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The Origin of a Severe Thunderstorm in Kansas on 10 May 1985

Frederick SandersMarblehead, Massachusetts

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David O. BlanchardNOAA/NSSL/Mesoscale Research Division, Boulder, Colorado

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Abstract

This study of the Oklahoma–Kansas area on 10 May 1985 undertakes to explain why severe convection developed in only a small portion of northwestern Kansas despite large potential instability for surface air over the entire region and despite the approach of a mobile upper-level trough from the southwest. Special soundings from the O–K PRF-STORM program showed that a persistent thermodynamic lid above the warm moist surface boundary layer separated this layer from the middle and upper troposphere in which the instability could be realized and was almost completely effective in suppressing deep convection.

Only one of the soundings with these characteristics showed temporary removal of this lid, and the only convective storm developed near the place and time of this removal. This coincidence points to removal as the likely, although not certain, cause. Isentropic trajectories showed that adiabatic lifting was the cause, and that this lift was part of a series of mesoscale waves with wavelengths of about 200 km, vertical extent from 1 to 5 km above the ground, and crests approximately parallel to the wind shear in this layer. The shear was highly ageostrophic, representing a strong transverse circulation in the exit region of a jet streak. Thus, the jet dynamics were responsible only indirectly for the convective outbreak by providing a favorable environmental shear for the directly responsible mesoscale disturbance.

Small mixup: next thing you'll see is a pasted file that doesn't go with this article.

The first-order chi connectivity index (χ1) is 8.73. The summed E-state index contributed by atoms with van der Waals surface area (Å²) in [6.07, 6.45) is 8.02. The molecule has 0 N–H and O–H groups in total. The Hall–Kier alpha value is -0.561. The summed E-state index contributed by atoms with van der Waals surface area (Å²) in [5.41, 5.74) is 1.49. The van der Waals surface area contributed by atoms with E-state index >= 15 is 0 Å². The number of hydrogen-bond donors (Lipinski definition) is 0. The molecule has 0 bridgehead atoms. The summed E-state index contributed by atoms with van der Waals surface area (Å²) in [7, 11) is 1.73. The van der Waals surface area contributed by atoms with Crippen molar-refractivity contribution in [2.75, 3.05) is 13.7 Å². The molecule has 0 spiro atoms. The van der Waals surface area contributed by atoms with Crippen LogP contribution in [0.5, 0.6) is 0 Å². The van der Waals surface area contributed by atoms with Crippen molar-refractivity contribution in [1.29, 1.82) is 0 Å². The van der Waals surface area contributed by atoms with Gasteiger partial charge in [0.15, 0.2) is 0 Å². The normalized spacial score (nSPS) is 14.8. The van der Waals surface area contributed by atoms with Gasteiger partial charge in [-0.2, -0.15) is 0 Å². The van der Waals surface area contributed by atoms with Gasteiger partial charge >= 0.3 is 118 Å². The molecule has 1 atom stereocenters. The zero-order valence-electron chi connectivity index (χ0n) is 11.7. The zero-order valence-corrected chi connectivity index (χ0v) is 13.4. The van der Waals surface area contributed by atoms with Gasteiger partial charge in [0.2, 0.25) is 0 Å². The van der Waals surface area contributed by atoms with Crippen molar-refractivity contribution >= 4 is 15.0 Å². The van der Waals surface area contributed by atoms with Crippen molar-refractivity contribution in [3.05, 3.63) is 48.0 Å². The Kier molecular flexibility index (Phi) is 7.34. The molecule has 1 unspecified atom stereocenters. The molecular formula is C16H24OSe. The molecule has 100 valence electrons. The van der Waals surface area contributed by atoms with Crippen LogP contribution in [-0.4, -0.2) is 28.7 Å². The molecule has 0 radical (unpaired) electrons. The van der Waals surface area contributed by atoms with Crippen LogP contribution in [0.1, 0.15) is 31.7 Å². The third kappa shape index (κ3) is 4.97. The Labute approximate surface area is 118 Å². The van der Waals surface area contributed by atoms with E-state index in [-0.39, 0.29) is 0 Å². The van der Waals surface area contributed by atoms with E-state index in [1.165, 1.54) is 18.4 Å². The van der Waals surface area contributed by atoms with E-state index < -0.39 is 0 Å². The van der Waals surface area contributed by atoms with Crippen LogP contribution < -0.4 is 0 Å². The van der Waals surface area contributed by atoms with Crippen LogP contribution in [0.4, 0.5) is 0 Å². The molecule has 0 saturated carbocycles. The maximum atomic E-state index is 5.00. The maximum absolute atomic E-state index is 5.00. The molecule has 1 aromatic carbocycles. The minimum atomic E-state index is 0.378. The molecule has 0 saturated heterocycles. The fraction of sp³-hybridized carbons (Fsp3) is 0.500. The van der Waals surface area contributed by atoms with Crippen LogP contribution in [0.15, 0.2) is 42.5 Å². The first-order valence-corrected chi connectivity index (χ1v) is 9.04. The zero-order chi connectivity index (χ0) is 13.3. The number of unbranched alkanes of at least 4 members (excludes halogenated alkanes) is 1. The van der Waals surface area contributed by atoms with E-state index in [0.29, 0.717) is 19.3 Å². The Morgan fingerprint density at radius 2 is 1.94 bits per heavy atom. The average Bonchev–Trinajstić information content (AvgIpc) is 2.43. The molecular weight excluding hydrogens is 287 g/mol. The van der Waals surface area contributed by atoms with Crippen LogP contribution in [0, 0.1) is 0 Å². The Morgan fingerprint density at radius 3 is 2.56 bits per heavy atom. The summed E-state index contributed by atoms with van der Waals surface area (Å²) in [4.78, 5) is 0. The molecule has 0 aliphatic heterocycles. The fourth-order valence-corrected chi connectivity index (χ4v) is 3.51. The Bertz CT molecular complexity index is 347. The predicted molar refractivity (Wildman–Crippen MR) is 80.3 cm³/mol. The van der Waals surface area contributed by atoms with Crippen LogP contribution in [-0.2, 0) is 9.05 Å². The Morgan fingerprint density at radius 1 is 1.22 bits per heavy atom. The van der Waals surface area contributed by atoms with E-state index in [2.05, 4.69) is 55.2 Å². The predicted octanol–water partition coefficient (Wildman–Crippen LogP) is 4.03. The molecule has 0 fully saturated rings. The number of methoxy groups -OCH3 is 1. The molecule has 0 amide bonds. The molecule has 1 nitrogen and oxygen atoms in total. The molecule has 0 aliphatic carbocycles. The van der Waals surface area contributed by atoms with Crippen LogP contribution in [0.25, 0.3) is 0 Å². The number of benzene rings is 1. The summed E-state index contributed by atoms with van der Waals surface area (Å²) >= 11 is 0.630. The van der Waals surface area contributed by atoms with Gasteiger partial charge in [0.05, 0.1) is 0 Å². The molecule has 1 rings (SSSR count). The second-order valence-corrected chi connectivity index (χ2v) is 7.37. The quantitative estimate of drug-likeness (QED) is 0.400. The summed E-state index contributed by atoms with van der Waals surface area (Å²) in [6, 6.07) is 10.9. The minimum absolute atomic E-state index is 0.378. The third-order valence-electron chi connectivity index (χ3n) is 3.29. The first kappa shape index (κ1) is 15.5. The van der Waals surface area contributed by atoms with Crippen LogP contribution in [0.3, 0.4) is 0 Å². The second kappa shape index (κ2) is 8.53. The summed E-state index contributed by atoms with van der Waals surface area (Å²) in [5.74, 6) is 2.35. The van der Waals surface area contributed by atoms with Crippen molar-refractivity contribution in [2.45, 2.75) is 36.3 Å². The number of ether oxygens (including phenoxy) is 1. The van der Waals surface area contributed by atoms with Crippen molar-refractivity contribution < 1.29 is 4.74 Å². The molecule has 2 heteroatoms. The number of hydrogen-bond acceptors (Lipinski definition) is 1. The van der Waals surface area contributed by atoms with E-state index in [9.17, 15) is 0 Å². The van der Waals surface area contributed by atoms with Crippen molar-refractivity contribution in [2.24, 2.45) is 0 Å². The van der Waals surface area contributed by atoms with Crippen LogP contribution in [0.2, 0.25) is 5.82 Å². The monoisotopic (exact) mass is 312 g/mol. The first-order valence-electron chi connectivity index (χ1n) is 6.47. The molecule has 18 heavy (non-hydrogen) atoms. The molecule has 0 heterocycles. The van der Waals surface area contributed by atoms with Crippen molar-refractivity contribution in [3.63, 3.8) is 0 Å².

A series of prominent mesoscale oscillations of surface dewpoint along the northwestern boundary of the moist surface layer began coincidentally with the convective development and is considered to have been caused by it.

Abstract

This study of the Oklahoma–Kansas area on 10 May 1985 undertakes to explain why severe convection developed in only a small portion of northwestern Kansas despite large potential instability for surface air over the entire region and despite the approach of a mobile upper-level trough from the southwest. Special soundings from the O–K PRF-STORM program showed that a persistent thermodynamic lid above the warm moist surface boundary layer separated this layer from the middle and upper troposphere in which the instability could be realized and was almost completely effective in suppressing deep convection.

Only one of the soundings with these characteristics showed temporary removal of this lid, and the only convective storm developed near the place and time of this removal. This coincidence points to removal as the likely, although not certain, cause. Isentropic trajectories showed that adiabatic lifting was the cause, and that this lift was part of a series of mesoscale waves with wavelengths of about 200 km, vertical extent from 1 to 5 km above the ground, and crests approximately parallel to the wind shear in this layer. The shear was highly ageostrophic, representing a strong transverse circulation in the exit region of a jet streak. Thus, the jet dynamics were responsible only indirectly for the convective outbreak by providing a favorable environmental shear for the directly responsible mesoscale disturbance.

A series of prominent mesoscale oscillations of surface dewpoint along the northwestern boundary of the moist surface layer began coincidentally with the convective development and is considered to have been caused by it.

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